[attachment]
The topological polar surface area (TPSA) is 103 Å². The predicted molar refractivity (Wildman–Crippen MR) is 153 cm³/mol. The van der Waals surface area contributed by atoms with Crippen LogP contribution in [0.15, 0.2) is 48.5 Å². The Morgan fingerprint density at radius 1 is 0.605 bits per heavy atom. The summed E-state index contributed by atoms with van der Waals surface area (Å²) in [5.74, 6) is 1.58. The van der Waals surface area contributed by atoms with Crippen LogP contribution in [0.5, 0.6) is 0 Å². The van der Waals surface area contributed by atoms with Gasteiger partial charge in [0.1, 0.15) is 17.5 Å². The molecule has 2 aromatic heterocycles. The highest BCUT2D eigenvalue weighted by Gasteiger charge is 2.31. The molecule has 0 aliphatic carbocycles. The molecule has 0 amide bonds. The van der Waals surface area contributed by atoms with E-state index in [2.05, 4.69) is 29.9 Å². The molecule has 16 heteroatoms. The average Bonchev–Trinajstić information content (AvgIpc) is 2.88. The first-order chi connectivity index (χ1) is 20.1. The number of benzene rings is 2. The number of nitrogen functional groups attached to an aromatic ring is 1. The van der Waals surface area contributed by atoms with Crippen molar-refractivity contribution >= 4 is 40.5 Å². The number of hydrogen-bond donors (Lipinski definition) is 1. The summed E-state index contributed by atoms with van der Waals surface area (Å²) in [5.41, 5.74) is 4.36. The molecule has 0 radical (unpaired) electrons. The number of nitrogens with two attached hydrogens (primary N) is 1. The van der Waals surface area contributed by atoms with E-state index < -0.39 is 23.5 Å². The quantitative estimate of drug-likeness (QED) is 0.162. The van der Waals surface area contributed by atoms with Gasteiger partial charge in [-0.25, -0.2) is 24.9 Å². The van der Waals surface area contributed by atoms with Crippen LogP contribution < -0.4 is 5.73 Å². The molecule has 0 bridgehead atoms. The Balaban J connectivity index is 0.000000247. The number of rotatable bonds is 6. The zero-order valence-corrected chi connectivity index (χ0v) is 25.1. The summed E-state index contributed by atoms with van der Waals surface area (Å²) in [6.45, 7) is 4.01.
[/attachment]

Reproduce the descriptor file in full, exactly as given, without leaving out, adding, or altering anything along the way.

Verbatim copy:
The topological polar surface area (TPSA) is 103 Å². The predicted molar refractivity (Wildman–Crippen MR) is 153 cm³/mol. The van der Waals surface area contributed by atoms with Crippen LogP contribution in [0.15, 0.2) is 48.5 Å². The Morgan fingerprint density at radius 1 is 0.605 bits per heavy atom. The summed E-state index contributed by atoms with van der Waals surface area (Å²) in [5.74, 6) is 1.58. The van der Waals surface area contributed by atoms with Crippen LogP contribution in [0.5, 0.6) is 0 Å². The van der Waals surface area contributed by atoms with Gasteiger partial charge in [0.1, 0.15) is 17.5 Å². The molecule has 2 aromatic heterocycles. The highest BCUT2D eigenvalue weighted by Gasteiger charge is 2.31. The molecule has 0 aliphatic carbocycles. The molecule has 0 amide bonds. The van der Waals surface area contributed by atoms with E-state index in [2.05, 4.69) is 29.9 Å². The molecule has 16 heteroatoms. The average Bonchev–Trinajstić information content (AvgIpc) is 2.88. The first-order chi connectivity index (χ1) is 20.1. The number of benzene rings is 2. The number of nitrogen functional groups attached to an aromatic ring is 1. The van der Waals surface area contributed by atoms with Crippen molar-refractivity contribution >= 4 is 40.5 Å². The number of hydrogen-bond donors (Lipinski definition) is 1. The summed E-state index contributed by atoms with van der Waals surface area (Å²) in [5.41, 5.74) is 4.36. The molecule has 0 radical (unpaired) electrons. The number of nitrogens with two attached hydrogens (primary N) is 1. The van der Waals surface area contributed by atoms with E-state index < -0.39 is 23.5 Å². The quantitative estimate of drug-likeness (QED) is 0.162. The van der Waals surface area contributed by atoms with Gasteiger partial charge in [-0.25, -0.2) is 24.9 Å². The van der Waals surface area contributed by atoms with Crippen LogP contribution < -0.4 is 5.73 Å². The molecule has 0 bridgehead atoms. The Balaban J connectivity index is 0.000000247. The number of rotatable bonds is 6. The zero-order valence-corrected chi connectivity index (χ0v) is 25.1. The summed E-state index contributed by atoms with van der Waals surface area (Å²) in [6.45, 7) is 4.01.